Many of you first saw Staff Sergeant Keith Matthew Maupin -- or Matt as he is known -- in a video showing armed insurgents at the sides of the Army Reserve soldier.
Thousands of miles away in Ohio, his mother, Carolyn, received unthinkable news.
"They read this paper. I remember that sentence forever, whenever it says, 'we regret to inform you,' but you just never know what they're going to say afterwards. But Matt's was 'whereabouts unknown,'" Carolyn Maupin said.
It was April 9, 2004.
Militants attacked Maupin's convoy outside Baghdad with machine gun fire and rocket-propelled grenades.
They killed two soldiers and six civilian contractors.
Matt was nowhere to be found -- abducted by the enemy.
He Didn't Come Back
"When he went to Iraq, I thought well I'll just grow a beard and cut it off when he comes back. Well, he didn't come back," Keith Maupin said.
Nearly three months after the ambush of Matt's convoy, a second video surfaced.
This one shows the execution of a blindfolded person seen from the back, dressed in camouflage.
A statement accompanying the video claimed the victim was Maupin.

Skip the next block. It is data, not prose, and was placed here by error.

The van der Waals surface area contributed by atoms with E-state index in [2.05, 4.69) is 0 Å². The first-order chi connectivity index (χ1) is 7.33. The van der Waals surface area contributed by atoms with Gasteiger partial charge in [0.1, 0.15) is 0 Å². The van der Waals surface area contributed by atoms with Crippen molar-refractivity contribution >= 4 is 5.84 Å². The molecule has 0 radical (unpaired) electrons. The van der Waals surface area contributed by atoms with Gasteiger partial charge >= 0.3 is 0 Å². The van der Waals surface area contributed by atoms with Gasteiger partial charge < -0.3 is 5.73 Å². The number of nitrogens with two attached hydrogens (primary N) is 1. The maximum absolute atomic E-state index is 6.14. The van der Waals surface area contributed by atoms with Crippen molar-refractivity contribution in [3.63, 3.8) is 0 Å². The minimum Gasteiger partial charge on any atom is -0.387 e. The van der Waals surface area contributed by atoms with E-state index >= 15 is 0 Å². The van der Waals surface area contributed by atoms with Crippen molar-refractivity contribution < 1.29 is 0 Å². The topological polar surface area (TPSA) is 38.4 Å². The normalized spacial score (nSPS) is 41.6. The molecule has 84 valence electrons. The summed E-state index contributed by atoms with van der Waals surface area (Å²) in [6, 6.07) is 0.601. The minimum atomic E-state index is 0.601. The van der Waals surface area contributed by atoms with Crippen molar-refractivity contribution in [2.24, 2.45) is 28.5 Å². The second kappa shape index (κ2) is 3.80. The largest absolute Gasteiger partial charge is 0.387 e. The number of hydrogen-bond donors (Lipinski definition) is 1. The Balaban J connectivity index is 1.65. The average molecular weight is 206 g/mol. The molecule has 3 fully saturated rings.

The Army ruled the video inconclusive.
Now, nearly four years later, more unthinkable news.
On a gray Sunday afternoon, a three-star Army General told Keith and Carolyn Maupin that their son was coming home, but not the way they had hoped.
"It hurts, it hurts after you go through almost four years of hope and this is what happens -- it's like a let down to me. So I'm trying to get through it right now," Carolyn said.
They have yet to learn where exactly his remains were found.
An Unwavering Community of Support
"We don't know where. They just said somewhere in Iraq. They had called us, and they told us that they found some remains, and they found a shirt that was similar to what they had. when he was first captured," Keith said.
A community that has unwavered in their support for the Maupins continues to reach out.
When Matt was reported missing, people in Batavia, Ohio launched the campaign, "lighting the way home."
This candlelight vigil shows they're still behind this family in need.
"Now, we've lit his way home. He's our native son. We're proud of him. The selfless sacrifice. Those are two words that absolutely describe Matt," a community member said.
On the warrior ethos wall in the Pentagon, there's a large photo of Matt.
The Army says Staff Sergeant Maupin embodies the warrior ethos which says, "I will always place the mission first. I will never accept defeat. I will never quit."
"Matt is coming home. His mission has been completed. After years of prayer and hope, we learned today that Matt died in captivity," Keith said.
"At first, lighting the way home was for me, lighting the way home for Matt so I could hug him again, but I guess in another way it has lit his way home, hasn't it?" Carolyn said. "And he even said in one of the letters, I want to come back to America, so he gets to."